The True Cost, a 2015 documentary about the negative environmental and human effects of the global garment industry, is a lesser-known film in the Netflix catalogue that attempts to tackle an issue that perhaps not many people are aware of.
Netflix has no shortage of documentary films. Compelling and thought-provoking works such as Blackfish, Virunga, and The White Helmets have all had considerable success in bringing previously unheard of issues into the mainstream. Hidden away in the far-reaches of Netflix’s vast library, The True Cost lacks the finesse and high production value of some of Netflix’s more popular documentaries, but provides a down-to-earth, personal account of the detrimental effects that the global garment industry is having on our planet.
The True Cost covers a lot of ground. The documentary uses the personal experiences of several garment workers in the Third World to highlight the strenuous and hazardous conditions that many thousands of workers face in the garment industry every day. The film places a lot of the blame for these conditions on the relatively new phenomenon of “fast fashion,” a trend that has its roots with brands such as H&M, Zara, and Forever 21. Under this model, poor working conditions in the Third World are perpetuated by the demands of these big clothing companies for increased production at lower costs, keeping clothing for Western consumers cheap, abundant, and constantly changing. As highlighted by the film, the phenomenon of fast fashion is a product of the materialistic, capitalist society within which we live.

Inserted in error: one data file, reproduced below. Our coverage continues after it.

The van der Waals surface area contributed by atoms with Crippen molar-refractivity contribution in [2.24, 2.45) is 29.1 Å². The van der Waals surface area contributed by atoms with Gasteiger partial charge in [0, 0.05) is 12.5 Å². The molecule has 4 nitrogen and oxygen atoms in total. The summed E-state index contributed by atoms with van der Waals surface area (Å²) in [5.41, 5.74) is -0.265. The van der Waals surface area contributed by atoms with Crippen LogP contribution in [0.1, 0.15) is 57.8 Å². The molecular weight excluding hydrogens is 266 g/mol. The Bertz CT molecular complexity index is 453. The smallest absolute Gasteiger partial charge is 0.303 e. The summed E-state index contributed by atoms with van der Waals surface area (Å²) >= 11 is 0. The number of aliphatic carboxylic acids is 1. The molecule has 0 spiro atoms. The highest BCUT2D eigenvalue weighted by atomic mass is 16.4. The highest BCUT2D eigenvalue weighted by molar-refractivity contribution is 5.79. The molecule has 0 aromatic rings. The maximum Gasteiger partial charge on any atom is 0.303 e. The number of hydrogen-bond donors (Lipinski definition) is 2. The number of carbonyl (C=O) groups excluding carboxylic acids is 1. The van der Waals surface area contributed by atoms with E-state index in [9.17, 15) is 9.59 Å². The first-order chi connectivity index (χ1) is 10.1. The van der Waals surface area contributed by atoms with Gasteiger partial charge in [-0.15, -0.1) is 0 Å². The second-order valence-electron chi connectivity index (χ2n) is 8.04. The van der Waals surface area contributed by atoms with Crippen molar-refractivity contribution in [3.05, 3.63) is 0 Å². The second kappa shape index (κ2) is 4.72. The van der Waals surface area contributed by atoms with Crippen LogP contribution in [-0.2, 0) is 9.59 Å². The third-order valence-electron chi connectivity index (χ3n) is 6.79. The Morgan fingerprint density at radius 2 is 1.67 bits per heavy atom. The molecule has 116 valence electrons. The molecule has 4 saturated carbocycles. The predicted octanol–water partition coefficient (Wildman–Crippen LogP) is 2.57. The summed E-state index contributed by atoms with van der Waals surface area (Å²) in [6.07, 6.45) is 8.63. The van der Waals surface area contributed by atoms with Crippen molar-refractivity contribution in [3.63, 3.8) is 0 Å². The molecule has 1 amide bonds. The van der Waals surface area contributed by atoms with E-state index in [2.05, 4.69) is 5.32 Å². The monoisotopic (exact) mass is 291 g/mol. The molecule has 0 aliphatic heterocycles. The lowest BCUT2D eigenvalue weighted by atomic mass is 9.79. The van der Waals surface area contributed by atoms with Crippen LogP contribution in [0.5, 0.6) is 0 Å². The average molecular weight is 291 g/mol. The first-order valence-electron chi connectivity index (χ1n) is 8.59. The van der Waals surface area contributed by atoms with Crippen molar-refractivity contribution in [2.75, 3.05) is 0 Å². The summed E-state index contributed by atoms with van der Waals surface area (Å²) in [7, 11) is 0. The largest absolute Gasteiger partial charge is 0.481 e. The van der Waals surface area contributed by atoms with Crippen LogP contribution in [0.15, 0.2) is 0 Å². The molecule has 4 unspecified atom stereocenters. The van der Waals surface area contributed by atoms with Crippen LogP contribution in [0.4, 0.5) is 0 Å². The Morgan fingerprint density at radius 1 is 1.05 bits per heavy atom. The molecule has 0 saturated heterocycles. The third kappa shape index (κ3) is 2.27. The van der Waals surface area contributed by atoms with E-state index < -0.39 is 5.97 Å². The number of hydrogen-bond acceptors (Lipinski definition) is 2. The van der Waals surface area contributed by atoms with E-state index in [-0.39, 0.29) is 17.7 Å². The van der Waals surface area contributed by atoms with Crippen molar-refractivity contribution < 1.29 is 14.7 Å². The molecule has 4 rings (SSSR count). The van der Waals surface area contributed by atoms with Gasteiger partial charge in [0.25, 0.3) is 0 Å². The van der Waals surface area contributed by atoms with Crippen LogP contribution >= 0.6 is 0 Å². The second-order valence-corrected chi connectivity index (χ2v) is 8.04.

The True Cost very clearly outlines the problems with the modern fashion industry on three main levels. There are the immediate, local problems where workers like Shima Akhter, in Dhaka, Bangladesh, spend their long working days with hazardous chemicals, unable to spend time with and properly care for their children. This smaller-scale view sees workers suffering from increased risks of cancer and greater chances of workplace accidents.
There are the regional and national problems, as well, where governments keep wages low in order to continue to attract the business of multinational corporations. As documented in the film, workers in some countries have recently begun to protest these low wages by taking to the streets where, as in the case of Cambodia in 2013-2014, they face violent government crackdowns.
As you near the end of the film, however, it becomes clear that these local, regional, and national problems are part of a larger, global issue. The global environment is bearing much of the brunt of this clothing production with fashion being the second-most polluting industry in the world (the first being the oil industry). Waste created at the textile production site in the form of air and water pollution is having global effects on the climate and on people’s health. The clothing itself that is being shipped to various Western countries becomes waste when styles change or when owners decide to replace instead of repair their clothing.